Lugol’s Iodine for Hair Loss and Scar Removal

   
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FunkyStumpfighter

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January 06, 2011, 01:48 PM

I do think it is possible to reverse maybe up to moderate cases of fibrotic scarring using Lugol’s solution. I know I am a broken record with this stuff, but it would blow your mind the kind of skin issues I have taken care of using heavy Lugol’s application. The only scar I have not been able to get rid of is my appendectomy scar, which is a 5cm x 1cm mass of pure scar tissue that goes all the way down into the muscle. I feel as though a 2-3 week Lugol’s bonanza on your hair bearing areas every 3-4 months or so would be highly beneficial in a number of ways. Besides the fact that I’d say it would do a pretty good number on fibrosis, the skin that is revealed after a few weeks of super heavy Lugol’s application looks and feels so much healthier that it is hard to imagine things like LLLT not working much better on it.

Honestly, it is a pain in the ass to use, and it is unsightly if used in an area others will see, but if anyone doubts just how effective the stuff is at skin rejuvenation, they should try it somewhere where no one will see faithfully for a month. Better yet, try it on the oldest scar you have. The only reason I’m not pushing this more vehemently for hair loss purposes is because of how hard it is to use, and how unsightly it is. Anyone who’s not concerned with either of those things should try it out.

 

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Lapwing

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# 1 ]

January 06, 2011, 01:50 PM

FunkyStumpfighter,

Your name makes me think of that old Beatle’s song Paperback Writer.  It ryhmes and has the same cadence.  I am willing to try your Lugol’s solution on a scar on my leg as a test.  So how exactly do you treat scars to make them go away with Iodine?

 

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OverMachoGrande

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# 2 ]

January 06, 2011, 01:53 PM

Hey, guys!  I thought this was an interesting topic (especially because I OWN a bottle of Lugol’s!), so I tapped into some of my rarely-used, super galactic copy/move post powers!

Funky…  I know you said you’d respond to him via PM, but please share that here!

-O.M.G.

paperbackwriter.png


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FunkyStumpfighter

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# 3 ]

January 06, 2011, 04:49 PM

Ahh, no problem. This could get pretty long, but I’ll lay it all out at once.

So here’s my experience with topical Lugol’s, let me just say that I have no experience with SSKI or other forms of iodine so I have no idea how well Lugol’s works compared to other forms. Topical Lugol’s has taken care of more skin imperfections for me, and is more efficient in doing so, than anything else I have tried (chemical peels, enzymes, microdermabrasion). Basically, what it is doing (as far as I understand it, at least in basic terms anyway) is inducing apoptosis in the skin, causing it to shed rapidly. Such a rapid shedding of skin layers causes the skin beneath it to have to regenerate itself more quickly, which creates a patch of constantly regenerating skin. It seems to do what all other forms of skin peeling/abrasion does, but does so so quickly and without stop that the skin beneath is thrown into a persistent regenerative state. There may be more to it, and probably is, but this is what I observed in a basic sense.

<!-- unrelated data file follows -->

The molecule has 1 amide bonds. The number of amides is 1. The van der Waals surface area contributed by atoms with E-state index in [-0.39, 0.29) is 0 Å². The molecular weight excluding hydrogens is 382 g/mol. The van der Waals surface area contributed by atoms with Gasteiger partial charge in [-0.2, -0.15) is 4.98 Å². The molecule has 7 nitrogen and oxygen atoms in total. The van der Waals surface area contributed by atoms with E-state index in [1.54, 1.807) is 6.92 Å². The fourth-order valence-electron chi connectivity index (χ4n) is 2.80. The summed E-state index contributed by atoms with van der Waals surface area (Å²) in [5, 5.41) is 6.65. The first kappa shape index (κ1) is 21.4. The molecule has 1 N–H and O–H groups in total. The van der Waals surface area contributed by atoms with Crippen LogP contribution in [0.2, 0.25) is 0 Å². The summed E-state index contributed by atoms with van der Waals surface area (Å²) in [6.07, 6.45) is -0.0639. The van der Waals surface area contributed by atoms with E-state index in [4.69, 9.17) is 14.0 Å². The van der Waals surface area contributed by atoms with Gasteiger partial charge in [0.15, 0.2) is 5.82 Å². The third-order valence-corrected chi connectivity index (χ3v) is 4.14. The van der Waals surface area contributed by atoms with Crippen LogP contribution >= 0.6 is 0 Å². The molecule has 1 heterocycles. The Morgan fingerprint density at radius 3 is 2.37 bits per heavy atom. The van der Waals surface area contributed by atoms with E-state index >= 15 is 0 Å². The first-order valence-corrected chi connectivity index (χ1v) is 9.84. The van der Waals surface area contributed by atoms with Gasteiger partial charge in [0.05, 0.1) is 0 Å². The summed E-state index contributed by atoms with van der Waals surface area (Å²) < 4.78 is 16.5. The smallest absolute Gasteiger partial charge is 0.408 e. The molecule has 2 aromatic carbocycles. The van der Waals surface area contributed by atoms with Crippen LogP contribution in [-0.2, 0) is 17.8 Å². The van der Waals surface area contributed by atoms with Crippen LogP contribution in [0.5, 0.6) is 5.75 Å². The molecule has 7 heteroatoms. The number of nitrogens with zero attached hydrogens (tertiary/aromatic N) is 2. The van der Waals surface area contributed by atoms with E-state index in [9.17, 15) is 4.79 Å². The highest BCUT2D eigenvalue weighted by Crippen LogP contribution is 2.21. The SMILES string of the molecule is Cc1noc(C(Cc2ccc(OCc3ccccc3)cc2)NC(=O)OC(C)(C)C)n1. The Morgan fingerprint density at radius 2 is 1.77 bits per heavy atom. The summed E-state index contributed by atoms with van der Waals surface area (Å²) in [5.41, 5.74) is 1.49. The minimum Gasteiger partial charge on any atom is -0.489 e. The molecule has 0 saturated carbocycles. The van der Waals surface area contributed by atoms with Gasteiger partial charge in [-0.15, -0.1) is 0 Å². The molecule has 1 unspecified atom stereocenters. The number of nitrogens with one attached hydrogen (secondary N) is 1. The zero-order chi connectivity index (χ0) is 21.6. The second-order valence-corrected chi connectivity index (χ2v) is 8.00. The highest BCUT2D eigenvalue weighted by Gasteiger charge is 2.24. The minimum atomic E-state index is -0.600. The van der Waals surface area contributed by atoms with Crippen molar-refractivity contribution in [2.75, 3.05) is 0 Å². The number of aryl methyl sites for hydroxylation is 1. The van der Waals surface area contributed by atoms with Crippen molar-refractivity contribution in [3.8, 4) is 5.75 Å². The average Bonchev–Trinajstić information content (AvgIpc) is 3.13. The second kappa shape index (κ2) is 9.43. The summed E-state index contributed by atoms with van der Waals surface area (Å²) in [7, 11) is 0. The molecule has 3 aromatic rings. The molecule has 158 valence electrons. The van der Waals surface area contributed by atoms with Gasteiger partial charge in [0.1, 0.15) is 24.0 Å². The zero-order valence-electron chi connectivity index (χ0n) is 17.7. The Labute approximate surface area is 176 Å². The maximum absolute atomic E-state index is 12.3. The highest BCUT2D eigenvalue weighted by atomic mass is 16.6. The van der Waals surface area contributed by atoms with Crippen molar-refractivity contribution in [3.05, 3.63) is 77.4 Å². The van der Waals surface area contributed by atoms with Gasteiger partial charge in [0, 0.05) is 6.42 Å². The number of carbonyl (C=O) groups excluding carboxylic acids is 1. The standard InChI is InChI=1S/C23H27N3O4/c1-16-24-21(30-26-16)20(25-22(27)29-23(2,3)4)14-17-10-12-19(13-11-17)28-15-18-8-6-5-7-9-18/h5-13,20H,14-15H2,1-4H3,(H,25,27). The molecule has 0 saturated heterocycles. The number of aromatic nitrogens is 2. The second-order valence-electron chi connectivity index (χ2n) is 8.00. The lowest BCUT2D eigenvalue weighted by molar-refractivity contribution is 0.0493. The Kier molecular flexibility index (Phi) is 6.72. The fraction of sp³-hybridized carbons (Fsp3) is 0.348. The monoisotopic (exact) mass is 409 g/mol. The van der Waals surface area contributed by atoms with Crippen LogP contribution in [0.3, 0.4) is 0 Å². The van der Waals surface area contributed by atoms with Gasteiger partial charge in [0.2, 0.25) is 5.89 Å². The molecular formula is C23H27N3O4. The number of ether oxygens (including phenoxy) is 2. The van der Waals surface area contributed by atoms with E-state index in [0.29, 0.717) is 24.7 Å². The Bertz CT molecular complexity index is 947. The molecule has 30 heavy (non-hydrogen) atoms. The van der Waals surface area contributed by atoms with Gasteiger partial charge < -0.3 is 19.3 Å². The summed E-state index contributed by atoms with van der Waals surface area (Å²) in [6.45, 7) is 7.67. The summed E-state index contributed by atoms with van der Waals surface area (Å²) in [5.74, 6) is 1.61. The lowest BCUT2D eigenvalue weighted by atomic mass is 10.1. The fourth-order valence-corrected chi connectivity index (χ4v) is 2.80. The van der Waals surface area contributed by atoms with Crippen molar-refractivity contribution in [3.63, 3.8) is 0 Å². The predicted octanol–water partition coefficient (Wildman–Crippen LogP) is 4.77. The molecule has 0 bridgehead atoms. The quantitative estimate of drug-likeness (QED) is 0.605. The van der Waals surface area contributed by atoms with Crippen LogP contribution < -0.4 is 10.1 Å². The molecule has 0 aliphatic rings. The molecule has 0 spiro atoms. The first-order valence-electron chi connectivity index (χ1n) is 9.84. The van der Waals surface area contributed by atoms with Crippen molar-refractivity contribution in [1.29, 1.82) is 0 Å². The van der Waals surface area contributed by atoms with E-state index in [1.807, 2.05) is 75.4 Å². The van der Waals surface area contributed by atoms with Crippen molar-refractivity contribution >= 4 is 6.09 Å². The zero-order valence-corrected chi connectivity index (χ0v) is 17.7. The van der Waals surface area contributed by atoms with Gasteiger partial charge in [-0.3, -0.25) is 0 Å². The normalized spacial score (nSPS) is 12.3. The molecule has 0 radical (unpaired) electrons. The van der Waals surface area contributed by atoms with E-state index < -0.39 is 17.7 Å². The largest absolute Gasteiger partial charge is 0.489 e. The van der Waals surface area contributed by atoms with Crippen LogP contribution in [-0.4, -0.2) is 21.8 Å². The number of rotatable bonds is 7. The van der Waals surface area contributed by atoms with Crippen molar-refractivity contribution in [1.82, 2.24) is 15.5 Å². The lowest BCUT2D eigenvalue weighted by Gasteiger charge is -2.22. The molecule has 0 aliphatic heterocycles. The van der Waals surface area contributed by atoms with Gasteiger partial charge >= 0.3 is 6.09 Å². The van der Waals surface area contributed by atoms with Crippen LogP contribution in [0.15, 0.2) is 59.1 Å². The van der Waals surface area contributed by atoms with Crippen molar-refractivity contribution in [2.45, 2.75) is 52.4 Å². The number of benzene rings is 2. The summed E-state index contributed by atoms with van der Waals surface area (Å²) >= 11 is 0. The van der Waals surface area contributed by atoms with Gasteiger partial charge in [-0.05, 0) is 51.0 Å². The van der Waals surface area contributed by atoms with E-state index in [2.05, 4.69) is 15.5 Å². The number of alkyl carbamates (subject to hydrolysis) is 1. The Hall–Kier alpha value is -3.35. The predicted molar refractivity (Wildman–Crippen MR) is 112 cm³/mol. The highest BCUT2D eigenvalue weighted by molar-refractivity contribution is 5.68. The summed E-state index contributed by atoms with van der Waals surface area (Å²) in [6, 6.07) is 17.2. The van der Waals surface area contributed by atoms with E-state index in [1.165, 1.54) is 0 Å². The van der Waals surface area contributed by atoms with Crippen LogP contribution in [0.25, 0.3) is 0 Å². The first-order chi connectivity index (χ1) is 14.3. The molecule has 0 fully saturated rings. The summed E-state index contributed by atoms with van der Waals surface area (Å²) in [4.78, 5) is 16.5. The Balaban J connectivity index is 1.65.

I see there being 2 different uses for topical Lugol’s, depending on your needs, and maybe more so on your dedication to maintaining an ugly looking sometimes sore skin patch. The first of which being deep regeneration, where the Lugol’s is applied many times a day for at least a month, and the patch of regenerating skin is maintained constantly. The second being a means of super exfoliating, where the patch of regenerating skin isn’t maintained, with applications coming maybe once a day, or maybe a few light applications a day. The deep regeneration will exfoliate the skin while forming a hard plastic-sheet-like layer that will protect the gooey regenerating skin beneath, while the the lighter applications will cause the skin to shed/exfoliate, but the plastic-sheet-like layer will never form (or barely form).

The lighter applications can be applied any old way, and at a frequency of as little as once a day, with the freedom to miss a day here and there. This kind of exfoliation will about match 2 layers of a 20% TCA peel every time the skin sheds, which would be once every 3-5 days I’d say (if applied at the bare minimum necessary). Things like red patches of crummy skin, random discolorations, very light superficial scarring, and red bumps can be treated really well like this. Application this light completely rid me of lots of little red bumps on my upper arms, bumps that were probably the remnants of keratosis pilaris or something like that. Skin will be evened out, and the texture will look amazing. A slightly heavier application has taken care of (actually, still in the process of taking care of on my left side, as it’s hard to do too large an area at once) hundreds of tiny dot-scars on my chest from my acne heavy teen years. These are the little white dots that anyone who had decent body acne knows all about, the look like permanent goose bumps. These bumps are completely gone, something that the vets on the acne.org forums might tell you is impossible.

It is a lightly moderate application regimen that I feel could be beneficial as an adjunct to just about any hair loss treatment, as it would safely peel the skin many times over and reveal some really healthy brand new skin. I’ll get into how I think that could be done in a sec.